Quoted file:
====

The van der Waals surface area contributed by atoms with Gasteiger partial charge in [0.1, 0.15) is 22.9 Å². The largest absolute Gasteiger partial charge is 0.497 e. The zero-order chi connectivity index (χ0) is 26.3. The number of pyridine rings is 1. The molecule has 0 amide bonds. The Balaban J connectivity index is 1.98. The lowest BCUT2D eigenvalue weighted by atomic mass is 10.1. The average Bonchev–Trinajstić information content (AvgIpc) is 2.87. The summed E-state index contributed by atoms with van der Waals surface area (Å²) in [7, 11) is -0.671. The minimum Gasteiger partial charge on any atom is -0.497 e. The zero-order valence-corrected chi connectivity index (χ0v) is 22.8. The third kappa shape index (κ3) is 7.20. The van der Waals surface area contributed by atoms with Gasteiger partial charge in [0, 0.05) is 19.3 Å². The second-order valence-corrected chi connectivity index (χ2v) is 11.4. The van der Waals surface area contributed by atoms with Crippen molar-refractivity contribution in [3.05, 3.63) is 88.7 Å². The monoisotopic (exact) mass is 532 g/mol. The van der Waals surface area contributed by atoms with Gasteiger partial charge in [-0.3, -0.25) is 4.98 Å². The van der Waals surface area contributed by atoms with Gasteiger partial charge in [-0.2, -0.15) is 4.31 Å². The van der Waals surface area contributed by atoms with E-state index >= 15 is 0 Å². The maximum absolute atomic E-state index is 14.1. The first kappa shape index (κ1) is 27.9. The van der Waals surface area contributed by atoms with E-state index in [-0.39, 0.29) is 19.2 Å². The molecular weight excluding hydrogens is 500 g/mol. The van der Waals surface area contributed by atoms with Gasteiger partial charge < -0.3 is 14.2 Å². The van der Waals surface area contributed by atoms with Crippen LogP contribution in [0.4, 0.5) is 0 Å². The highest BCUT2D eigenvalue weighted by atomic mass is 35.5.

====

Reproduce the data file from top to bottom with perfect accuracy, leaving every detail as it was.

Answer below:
The van der Waals surface area contributed by atoms with Gasteiger partial charge in [0.1, 0.15) is 22.9 Å². The largest absolute Gasteiger partial charge is 0.497 e. The zero-order chi connectivity index (χ0) is 26.3. The number of pyridine rings is 1. The molecule has 0 amide bonds. The Balaban J connectivity index is 1.98. The lowest BCUT2D eigenvalue weighted by atomic mass is 10.1. The average Bonchev–Trinajstić information content (AvgIpc) is 2.87. The summed E-state index contributed by atoms with van der Waals surface area (Å²) in [7, 11) is -0.671. The minimum Gasteiger partial charge on any atom is -0.497 e. The zero-order valence-corrected chi connectivity index (χ0v) is 22.8. The third kappa shape index (κ3) is 7.20. The van der Waals surface area contributed by atoms with Gasteiger partial charge in [0, 0.05) is 19.3 Å². The second-order valence-corrected chi connectivity index (χ2v) is 11.4. The van der Waals surface area contributed by atoms with Crippen molar-refractivity contribution in [3.05, 3.63) is 88.7 Å². The monoisotopic (exact) mass is 532 g/mol. The van der Waals surface area contributed by atoms with Gasteiger partial charge in [-0.3, -0.25) is 4.98 Å². The van der Waals surface area contributed by atoms with Gasteiger partial charge in [-0.2, -0.15) is 4.31 Å². The van der Waals surface area contributed by atoms with E-state index >= 15 is 0 Å². The maximum absolute atomic E-state index is 14.1. The first kappa shape index (κ1) is 27.9. The van der Waals surface area contributed by atoms with E-state index in [-0.39, 0.29) is 19.2 Å². The molecular weight excluding hydrogens is 500 g/mol. The van der Waals surface area contributed by atoms with Gasteiger partial charge < -0.3 is 14.2 Å². The van der Waals surface area contributed by atoms with Crippen LogP contribution in [0.4, 0.5) is 0 Å². The highest BCUT2D eigenvalue weighted by atomic mass is 35.5.